How to Use a Bread Machine to Make Dough

by Timothy Peckinpaugh

Items you will need

  • Dough recipe
  • Bread machine
  • Owner's manual
  • Water
  • Flour

Using your bread machine to make dough will give you a base to make many different recipes. Once you make your dough, you can experiment with folding and cutting it into various shapes, in order to create numerous homemade recipes. Bread machines make the process relatively easy, requiring minimal preparation on your part. Your bread machine will have a "dough" setting, generally visible on the machine. Furthermore, once you are familiar with a basic dough recipe, you can experiment with the recipe by adding different herbs and spices for flavor, and ingredients such as oats and cornmeal for texture.

Step 1

Prepare all the ingredients according to the recipe's specifications.

Step 2

Add the ingredients to the bread machine.

Step 3

Turn on the bread machine, and set it to the dough setting. New bread machine models will include this setting, though some may call it the manual setting. If you cannot find this setting, consult your owner's manual.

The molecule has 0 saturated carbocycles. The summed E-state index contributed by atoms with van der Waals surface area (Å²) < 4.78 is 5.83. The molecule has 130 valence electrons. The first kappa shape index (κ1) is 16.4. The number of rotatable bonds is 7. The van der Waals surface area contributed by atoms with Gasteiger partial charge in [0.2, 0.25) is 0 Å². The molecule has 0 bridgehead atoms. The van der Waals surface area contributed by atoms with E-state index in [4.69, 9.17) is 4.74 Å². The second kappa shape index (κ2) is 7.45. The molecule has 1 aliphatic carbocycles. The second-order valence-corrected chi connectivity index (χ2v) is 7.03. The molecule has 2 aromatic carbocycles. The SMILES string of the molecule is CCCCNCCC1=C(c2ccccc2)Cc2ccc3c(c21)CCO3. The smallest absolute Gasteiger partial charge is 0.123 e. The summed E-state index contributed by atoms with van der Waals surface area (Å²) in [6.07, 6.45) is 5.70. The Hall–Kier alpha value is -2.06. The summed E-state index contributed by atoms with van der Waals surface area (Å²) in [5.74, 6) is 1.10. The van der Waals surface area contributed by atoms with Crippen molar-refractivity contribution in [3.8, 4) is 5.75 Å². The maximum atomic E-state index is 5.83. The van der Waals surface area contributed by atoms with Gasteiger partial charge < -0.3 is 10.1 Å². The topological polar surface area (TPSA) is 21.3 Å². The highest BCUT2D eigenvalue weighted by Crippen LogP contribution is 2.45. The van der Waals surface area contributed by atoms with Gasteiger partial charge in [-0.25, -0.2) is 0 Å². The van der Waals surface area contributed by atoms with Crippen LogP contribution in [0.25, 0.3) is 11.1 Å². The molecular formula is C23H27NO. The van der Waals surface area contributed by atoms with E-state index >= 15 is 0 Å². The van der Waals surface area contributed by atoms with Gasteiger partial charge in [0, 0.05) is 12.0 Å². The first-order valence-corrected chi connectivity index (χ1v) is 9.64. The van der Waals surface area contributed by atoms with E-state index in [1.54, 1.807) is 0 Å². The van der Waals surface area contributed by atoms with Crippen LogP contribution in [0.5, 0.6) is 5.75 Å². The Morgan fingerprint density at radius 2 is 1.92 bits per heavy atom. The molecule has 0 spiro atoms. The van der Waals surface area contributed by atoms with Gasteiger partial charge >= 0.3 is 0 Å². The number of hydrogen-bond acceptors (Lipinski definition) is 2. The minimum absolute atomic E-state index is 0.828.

Step 4

Check on the dough throughout the cycle. If it looks too dry, add 1 tsp. of heated water. If it appears too moist, add more flour a teaspoonful at a time. Be careful, though not to add too much water or flour at once in order to ensure the balance between the two is correct.

Step 5

Remove the dough from the bread machine once the cycle is complete, and transfer it to a well-floured surface to begin work on the dough.

Step 6

Follow the bread recipe for how to shape the dough for the bread you are making, as well as for baking instructions.

Tips

  • Dough recipes are often quite versatile; experiment with many different uses for your dough. You can make pizza, calzones, pretzels, French bread, bagels and much more. If your bread machine does not have a dough cycle, check to see if it has a manual cycle, which will also make dough.

Photo Credits

About the Author

A resident of Riverside, California, Timothy Peckinpaugh began writing in 2006 for U.S. History Publishers, based in Temecula, California. He graduated magna cum laude from the University of California, Riverside, with a bachelor's degree in English.